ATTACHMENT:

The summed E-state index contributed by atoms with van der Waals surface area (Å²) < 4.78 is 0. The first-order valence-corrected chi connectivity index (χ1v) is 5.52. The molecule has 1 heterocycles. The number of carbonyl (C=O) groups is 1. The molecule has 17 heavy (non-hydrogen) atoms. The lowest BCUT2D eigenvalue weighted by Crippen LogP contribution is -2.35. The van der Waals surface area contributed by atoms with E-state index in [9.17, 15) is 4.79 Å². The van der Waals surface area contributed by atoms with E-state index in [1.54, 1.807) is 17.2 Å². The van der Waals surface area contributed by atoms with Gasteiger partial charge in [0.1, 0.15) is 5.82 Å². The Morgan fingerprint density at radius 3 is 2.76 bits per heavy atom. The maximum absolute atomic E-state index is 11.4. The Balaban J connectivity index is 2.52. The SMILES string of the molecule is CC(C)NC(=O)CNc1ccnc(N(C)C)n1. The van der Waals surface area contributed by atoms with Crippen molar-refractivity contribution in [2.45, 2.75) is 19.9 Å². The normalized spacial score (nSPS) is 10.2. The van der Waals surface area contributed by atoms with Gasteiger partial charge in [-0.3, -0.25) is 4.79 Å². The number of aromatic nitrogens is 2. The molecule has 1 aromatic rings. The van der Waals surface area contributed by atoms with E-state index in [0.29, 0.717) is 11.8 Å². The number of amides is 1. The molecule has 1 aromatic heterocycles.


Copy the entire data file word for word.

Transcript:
The summed E-state index contributed by atoms with van der Waals surface area (Å²) < 4.78 is 0. The first-order valence-corrected chi connectivity index (χ1v) is 5.52. The molecule has 1 heterocycles. The number of carbonyl (C=O) groups is 1. The molecule has 17 heavy (non-hydrogen) atoms. The lowest BCUT2D eigenvalue weighted by Crippen LogP contribution is -2.35. The van der Waals surface area contributed by atoms with E-state index in [9.17, 15) is 4.79 Å². The van der Waals surface area contributed by atoms with E-state index in [1.54, 1.807) is 17.2 Å². The van der Waals surface area contributed by atoms with Gasteiger partial charge in [0.1, 0.15) is 5.82 Å². The Morgan fingerprint density at radius 3 is 2.76 bits per heavy atom. The maximum absolute atomic E-state index is 11.4. The Balaban J connectivity index is 2.52. The SMILES string of the molecule is CC(C)NC(=O)CNc1ccnc(N(C)C)n1. The van der Waals surface area contributed by atoms with Crippen molar-refractivity contribution in [2.45, 2.75) is 19.9 Å². The normalized spacial score (nSPS) is 10.2. The van der Waals surface area contributed by atoms with Gasteiger partial charge in [-0.3, -0.25) is 4.79 Å². The number of aromatic nitrogens is 2. The molecule has 1 aromatic rings. The van der Waals surface area contributed by atoms with E-state index in [0.29, 0.717) is 11.8 Å². The number of amides is 1. The molecule has 1 aromatic heterocycles.